We kept in contact. As late as the 1990s he provided considerable help for my book Cold War Submarines (2004), written in collaboration with K.J. Moore. During this period, Ned became an ardent supporter of the son of Rear Admiral Husband E. Kimmel in his efforts to have his father restored to four-star rank, which he held on a temporary basis as Commander-in-Chief U.S. Pacific Fleet (at Pearl Harbor) on 7 December 1941.
During the controversy over giving Kimmel, deceased, four-star rank, I was involved on the “other side.” In a couple of talks that I gave about the Pearl Harbor attack and in press interviews, I expressed my opinion that the fleet was unprepared when the Japanese struck Pearl Harbor and that the blame fell largely on Admiral Kimmel’s shoulders.
Ned and I “crossed swords” following his December 1991 article in the Naval Institute Proceedings that defended Admiral Kimmel. In the March 1992 issue, Tom Allen and I took strong issue with Ned’s views. Further in support of the Kimmel efforts, Beach wrote Scapegoats: A Defense of Kimmel and [General] Short at Pearl Harbor (1995). Air Force veteran and aviation historian John W. Lambert and I published the book Defenseless: Command Failure at Pearl Harbor in 2003.
Throughout this period, Ned and I kept up a lively correspondence and continued our cordial chats whenever we met. At a Naval Submarine League conference, I asked Ned to sign one of his books for me. He responded in the affirmative, and then added, “It will cost you.” When I expressed my surprise, he explained that he wanted me to come over to his home in Georgetown (D.C.) and listen to him make a case for Kimmel. Then, if I was in agreement with views, I would write an article or editorial supporting Kimmel’s posthumous promotion.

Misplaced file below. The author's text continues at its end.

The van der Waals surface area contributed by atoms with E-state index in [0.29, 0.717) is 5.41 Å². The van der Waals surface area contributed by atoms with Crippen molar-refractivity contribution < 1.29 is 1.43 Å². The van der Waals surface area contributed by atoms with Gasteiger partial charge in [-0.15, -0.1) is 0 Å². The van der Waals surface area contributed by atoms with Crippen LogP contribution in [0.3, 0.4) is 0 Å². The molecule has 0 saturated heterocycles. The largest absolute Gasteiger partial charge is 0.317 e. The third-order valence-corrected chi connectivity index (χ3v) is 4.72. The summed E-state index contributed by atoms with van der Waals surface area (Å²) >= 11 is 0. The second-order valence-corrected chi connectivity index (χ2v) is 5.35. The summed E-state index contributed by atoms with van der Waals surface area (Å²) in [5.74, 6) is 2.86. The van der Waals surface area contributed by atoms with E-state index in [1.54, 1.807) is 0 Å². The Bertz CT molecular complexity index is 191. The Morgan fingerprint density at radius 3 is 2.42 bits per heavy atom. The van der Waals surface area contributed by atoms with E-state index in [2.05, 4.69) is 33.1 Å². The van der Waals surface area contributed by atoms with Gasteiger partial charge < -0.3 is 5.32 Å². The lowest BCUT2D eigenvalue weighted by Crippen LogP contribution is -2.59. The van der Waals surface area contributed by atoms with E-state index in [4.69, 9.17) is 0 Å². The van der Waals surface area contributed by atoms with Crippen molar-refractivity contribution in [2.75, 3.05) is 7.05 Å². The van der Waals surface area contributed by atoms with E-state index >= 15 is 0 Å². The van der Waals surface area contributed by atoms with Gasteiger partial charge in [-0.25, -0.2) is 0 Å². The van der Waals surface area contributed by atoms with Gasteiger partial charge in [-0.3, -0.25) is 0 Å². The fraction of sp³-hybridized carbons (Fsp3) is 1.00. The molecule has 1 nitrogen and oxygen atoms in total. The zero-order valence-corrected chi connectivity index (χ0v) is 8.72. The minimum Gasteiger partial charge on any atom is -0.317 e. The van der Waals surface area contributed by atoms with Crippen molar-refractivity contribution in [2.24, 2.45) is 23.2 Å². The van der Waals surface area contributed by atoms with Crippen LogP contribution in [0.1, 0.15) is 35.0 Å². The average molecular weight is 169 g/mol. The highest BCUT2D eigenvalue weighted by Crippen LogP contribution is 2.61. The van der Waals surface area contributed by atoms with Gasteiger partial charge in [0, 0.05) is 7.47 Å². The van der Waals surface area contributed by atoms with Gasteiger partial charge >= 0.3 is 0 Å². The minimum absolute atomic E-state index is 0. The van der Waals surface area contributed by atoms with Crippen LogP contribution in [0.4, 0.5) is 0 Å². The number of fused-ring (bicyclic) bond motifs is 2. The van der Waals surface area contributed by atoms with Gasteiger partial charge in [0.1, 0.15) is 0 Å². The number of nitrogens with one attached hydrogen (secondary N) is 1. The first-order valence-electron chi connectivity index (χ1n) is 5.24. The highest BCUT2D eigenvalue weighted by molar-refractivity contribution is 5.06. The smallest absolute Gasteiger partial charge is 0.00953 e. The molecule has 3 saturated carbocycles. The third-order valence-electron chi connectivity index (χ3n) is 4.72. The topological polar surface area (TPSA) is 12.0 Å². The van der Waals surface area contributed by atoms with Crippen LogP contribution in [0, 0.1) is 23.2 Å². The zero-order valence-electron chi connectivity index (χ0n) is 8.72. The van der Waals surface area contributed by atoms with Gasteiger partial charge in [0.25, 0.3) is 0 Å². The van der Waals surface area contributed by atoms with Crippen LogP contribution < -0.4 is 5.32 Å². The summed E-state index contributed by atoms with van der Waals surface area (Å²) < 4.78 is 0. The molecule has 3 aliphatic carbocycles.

I readily agreed. Some time later, I sat down with Ned and listened intently to him speak for about two hours, discussing Admiral Kimmel, the Japanese surprise attack, and the subsequent investigations of the disaster. I interrupted him only for clarification of specific points. When he finished, after we drank some more tea, I responded. I attempted to reply point-by- point to his logical and well-presented treatise. It was with great regret that I found that I was not convinced by Ned’s arguments in support of Kimmel. I still believed that the overwhelming burden of blame for the lack of preparedness by the fleet at Pearl Harbor rested with Kimmel.*
Late that afternoon we parted, still friends. Keeping in contact with one another, in a note dated 10 January 2002, Ned wrote: “I further appreciate your willingness to go into this rather vexing and no longer very important matter with me.” Our subsequent contracts were few. On 1 December 2002, Ned passed away. He was a true hero, an officer and gentlemen, a scholar, an exceptional author, and—I am very proud to claim—a friend.
*Kimmel served as Commander-in-Chief U.S. Fleet and U.S. Pacific Fleet from February 1941 to December 1941 with the designated rank of full admiral. He reverted to his permanent rank of rear admiral upon being relieved of command ten days after the Japanese attack on Pearl Harbor. Despite efforts of his family and friends, and several official reviews, he has not been promoted posthumously to full admiral.